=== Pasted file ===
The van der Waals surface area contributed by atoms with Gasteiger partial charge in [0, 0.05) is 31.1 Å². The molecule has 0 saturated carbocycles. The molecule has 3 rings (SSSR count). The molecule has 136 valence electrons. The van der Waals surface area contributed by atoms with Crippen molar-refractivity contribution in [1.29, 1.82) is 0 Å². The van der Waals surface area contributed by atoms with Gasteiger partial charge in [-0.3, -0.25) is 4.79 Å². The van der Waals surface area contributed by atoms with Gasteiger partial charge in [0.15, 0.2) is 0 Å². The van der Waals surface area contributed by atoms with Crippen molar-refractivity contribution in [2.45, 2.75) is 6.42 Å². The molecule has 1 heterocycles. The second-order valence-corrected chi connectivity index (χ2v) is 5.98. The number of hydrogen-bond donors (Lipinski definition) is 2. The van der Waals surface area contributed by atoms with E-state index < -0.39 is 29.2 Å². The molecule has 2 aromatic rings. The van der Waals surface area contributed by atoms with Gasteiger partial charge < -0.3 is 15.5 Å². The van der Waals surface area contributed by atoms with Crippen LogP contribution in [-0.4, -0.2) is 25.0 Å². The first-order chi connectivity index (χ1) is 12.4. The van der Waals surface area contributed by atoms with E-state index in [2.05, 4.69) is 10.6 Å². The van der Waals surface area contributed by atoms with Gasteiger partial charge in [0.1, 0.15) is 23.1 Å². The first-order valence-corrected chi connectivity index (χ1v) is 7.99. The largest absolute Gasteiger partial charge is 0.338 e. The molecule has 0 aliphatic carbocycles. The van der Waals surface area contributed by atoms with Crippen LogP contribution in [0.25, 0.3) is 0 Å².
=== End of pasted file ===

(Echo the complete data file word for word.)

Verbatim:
The van der Waals surface area contributed by atoms with Gasteiger partial charge in [0, 0.05) is 31.1 Å². The molecule has 0 saturated carbocycles. The molecule has 3 rings (SSSR count). The molecule has 136 valence electrons. The van der Waals surface area contributed by atoms with Crippen molar-refractivity contribution in [1.29, 1.82) is 0 Å². The van der Waals surface area contributed by atoms with Gasteiger partial charge in [-0.3, -0.25) is 4.79 Å². The van der Waals surface area contributed by atoms with Gasteiger partial charge in [0.15, 0.2) is 0 Å². The van der Waals surface area contributed by atoms with Crippen molar-refractivity contribution in [2.45, 2.75) is 6.42 Å². The molecule has 1 heterocycles. The second-order valence-corrected chi connectivity index (χ2v) is 5.98. The number of hydrogen-bond donors (Lipinski definition) is 2. The van der Waals surface area contributed by atoms with E-state index < -0.39 is 29.2 Å². The molecule has 2 aromatic rings. The van der Waals surface area contributed by atoms with Gasteiger partial charge < -0.3 is 15.5 Å². The van der Waals surface area contributed by atoms with Crippen LogP contribution in [-0.4, -0.2) is 25.0 Å². The first-order chi connectivity index (χ1) is 12.4. The van der Waals surface area contributed by atoms with E-state index in [2.05, 4.69) is 10.6 Å². The van der Waals surface area contributed by atoms with Gasteiger partial charge in [0.1, 0.15) is 23.1 Å². The first-order valence-corrected chi connectivity index (χ1v) is 7.99. The largest absolute Gasteiger partial charge is 0.338 e. The molecule has 0 aliphatic carbocycles. The van der Waals surface area contributed by atoms with Crippen LogP contribution in [0.25, 0.3) is 0 Å².